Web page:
Criticism Of Puritan Culture In Hawthorne´S The Scarlett Letter

2610 words - 10 pages

During the pioneer developmental stages of the United States, early colonists traveled and endured through prolonged distances from England to the New World in order to escape religious persecution, rooted mainly from Protestant beliefs. These early colonists were deeply embedded within their Puritanism and surrounded their overall livelihood based on the teachings of the Puritan Bible in the unchartered British colonies of North America. However, these Puritans were not the only living cultures in the New World as they eventually discovered the Native Americans within their mist. Throughout this early time period of American culture, these two cultures of Puritans and Native Americans clashed and waged war upon each other to take control of the western plains of North America. Evidently, the carnage ceased with the victors, those of English descent, recording history from a bias perspective. Therefore, the ideology from the contrasting juxtapositions of right versus wrong, good versus evil, and light versus dark are predetermined by the religious dogma the colonist faithfully followed. However, there are a multitude of consequences for blindly following strict ideologies from a gospel as criticized in Nathaniel Hawthorne’s romantic novel, The Scarlet Letter, which demonstrates the inane degrees of which society or people try to ostracize sinners through cruel and unusual punishment which stems from hatred when the irony and reality of the situation reveals that no one is perfect enough to sit upon a high pedestal, that mistakes or errors made are a natural process of human capabilities, and that forgiveness is a quality that provides a person humanity rather than expediting punishment. Hawthorne utilizes visual symbolisms to specifically categorize people or objects, the imagery of nature verses civilization, and the looming theme of the Judeo-Christian belief system about those who commit heinous crimes are stained with sins and transgressions that corrupt the purity of one’s soul and perpetuates the misguided notion that retribution must be searched and obtained from all misdeeds whether or not the punishment fits the crime. From these concepts, future societies like the United States can be beneficiaries by educating more mindful individuals and justifying ethical-social order that continues to positively affect future generations.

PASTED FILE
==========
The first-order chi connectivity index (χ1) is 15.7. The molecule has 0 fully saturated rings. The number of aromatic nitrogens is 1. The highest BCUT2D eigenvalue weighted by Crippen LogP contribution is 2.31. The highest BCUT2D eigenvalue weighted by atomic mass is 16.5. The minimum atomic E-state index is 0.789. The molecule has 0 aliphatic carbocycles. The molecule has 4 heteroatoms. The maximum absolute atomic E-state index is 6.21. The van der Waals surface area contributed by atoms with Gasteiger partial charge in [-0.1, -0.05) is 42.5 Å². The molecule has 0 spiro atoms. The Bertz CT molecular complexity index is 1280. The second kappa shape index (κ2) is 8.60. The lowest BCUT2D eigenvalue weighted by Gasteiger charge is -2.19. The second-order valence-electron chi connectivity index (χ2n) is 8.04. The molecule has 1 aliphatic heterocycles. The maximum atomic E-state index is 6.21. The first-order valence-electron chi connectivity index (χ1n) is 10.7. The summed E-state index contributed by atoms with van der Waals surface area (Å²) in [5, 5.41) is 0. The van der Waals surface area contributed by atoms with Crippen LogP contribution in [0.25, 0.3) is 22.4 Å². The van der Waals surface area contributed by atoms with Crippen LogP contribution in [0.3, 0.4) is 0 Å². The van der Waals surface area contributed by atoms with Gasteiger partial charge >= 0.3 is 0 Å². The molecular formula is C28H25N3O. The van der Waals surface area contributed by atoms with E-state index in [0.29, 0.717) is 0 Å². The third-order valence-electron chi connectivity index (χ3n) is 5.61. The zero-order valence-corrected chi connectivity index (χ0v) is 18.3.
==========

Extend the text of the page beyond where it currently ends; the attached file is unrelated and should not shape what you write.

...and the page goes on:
During the opening of the novel, the main character, Hester Prynne exits with her newborn baby, Pearl, from prison walls to stand on top of a pillory with a stock to face a group of judgmental and pious townspeople. Although she is not placed within the stock since she must tend to her infant while standing on the pillory, Hester did encounter “the stings and venomous stabs” of every Puritan man, woman , and child within the town as her embroidered, letter A shines like a beacon in the darkness for all to see (Hawthorne, 54). Similar to the current American prison system when inmates are identified by bright...

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